Significant inroads to establish strong foundations for TurfBreed’s new turf research and development program have begun and already many goals reached. Launched in September 2020, the TurfRnD team has already achieved key milestones in a relatively short time – and they are showing a plethora of different valuable learnings. Dr Andrew Fletcher (pictured below) TurfBreed’s Senior Research Scientist for TurfRnD outlines what has been going on behind the scenes.
Ultimately the goal of the TurfRnD Program is to provide real scientific research and extension to develop and promote TurfBreed’s varieties. TurfBreed will also provide it’s grower network and consumers with access to the latest advances in turfgrass genetics and agronomy.
Today there is a lot of opportunities to adopt new technologies, such as the use of remote sensing platforms (i.e. Drones) fitted with specialised sensors to conduct data collection surveys of turf farms or research plots. The value of this technology has already been demonstrated in other agriculture and horticulture farming sectors by allowing producers to increase productivity by reducing inefficiencies and wastage, boosting their bottom line.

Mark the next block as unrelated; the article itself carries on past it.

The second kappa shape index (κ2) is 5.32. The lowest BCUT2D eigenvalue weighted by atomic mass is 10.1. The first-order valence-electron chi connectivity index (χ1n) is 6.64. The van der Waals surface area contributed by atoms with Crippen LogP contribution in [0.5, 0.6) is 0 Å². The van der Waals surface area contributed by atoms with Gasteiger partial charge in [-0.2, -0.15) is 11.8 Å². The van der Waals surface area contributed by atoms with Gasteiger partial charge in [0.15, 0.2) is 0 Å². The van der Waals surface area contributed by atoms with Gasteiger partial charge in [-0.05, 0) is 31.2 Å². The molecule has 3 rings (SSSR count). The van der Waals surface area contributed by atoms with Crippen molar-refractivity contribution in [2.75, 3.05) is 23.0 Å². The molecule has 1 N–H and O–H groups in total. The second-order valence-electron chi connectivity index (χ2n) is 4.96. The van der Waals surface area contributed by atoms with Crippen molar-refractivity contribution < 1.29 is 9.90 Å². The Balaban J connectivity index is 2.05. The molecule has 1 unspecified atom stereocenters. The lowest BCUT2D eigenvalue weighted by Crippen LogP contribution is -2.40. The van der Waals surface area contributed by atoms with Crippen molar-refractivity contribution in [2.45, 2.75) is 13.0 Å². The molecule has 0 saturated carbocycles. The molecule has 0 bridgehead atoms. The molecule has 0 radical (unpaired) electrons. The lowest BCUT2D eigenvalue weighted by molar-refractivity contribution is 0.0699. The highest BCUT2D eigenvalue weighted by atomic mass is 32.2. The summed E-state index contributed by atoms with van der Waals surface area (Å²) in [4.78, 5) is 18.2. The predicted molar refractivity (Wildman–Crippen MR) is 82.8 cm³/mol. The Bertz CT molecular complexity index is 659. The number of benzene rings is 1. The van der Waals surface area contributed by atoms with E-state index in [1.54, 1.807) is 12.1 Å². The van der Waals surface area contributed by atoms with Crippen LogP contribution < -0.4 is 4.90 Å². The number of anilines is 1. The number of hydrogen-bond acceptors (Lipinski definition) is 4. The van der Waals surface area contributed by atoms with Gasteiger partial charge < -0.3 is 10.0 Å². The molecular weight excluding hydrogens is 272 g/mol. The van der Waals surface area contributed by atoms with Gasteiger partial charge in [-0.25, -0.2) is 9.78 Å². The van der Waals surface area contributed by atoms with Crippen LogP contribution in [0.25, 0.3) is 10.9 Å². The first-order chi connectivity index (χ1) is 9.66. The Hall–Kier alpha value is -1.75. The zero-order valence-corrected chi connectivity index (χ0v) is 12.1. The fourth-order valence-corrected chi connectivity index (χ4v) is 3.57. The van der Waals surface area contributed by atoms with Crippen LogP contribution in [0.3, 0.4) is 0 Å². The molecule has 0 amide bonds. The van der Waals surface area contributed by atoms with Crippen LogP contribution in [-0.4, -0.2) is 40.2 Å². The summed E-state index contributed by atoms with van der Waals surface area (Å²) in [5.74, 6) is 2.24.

While TurfRnD has been busy establishing the foundations of the Program with the development of living libraries and polytunnels as well as conducting preliminary research into existing varieties, we have also been actively making connections within the TurfBreed grower community and the broader industry.
TurfRnD has regularly been meeting with growers and researchers across the Country to promote our research initiatives and identify priority objectives and outcomes which will help support our growers and end consumers.
These priority objectives will guide the efforts of TurfRnD in the coming years to deliver meaningful data and outcomes for TurfBreed and our grower members.
TurfRnD has already established a Living Library in Victoria and our northern Library is nearing completion (see below). Our libraries serve two purposes; as a genetic repository and, an interactive marketing display for consumers.
The aim is to provide consumers with the opportunity for a side-by-side comparison with our varieties to increase conversion of customers looking for name-brand varieties.
The Victorian Library at Melbourne Polytechnic, Fairfield Campus has already generated significant interests and visits from consumers, landscapers, turf students, specifiers and growers.
A GLANCE at Preliminary Growth Rate Trials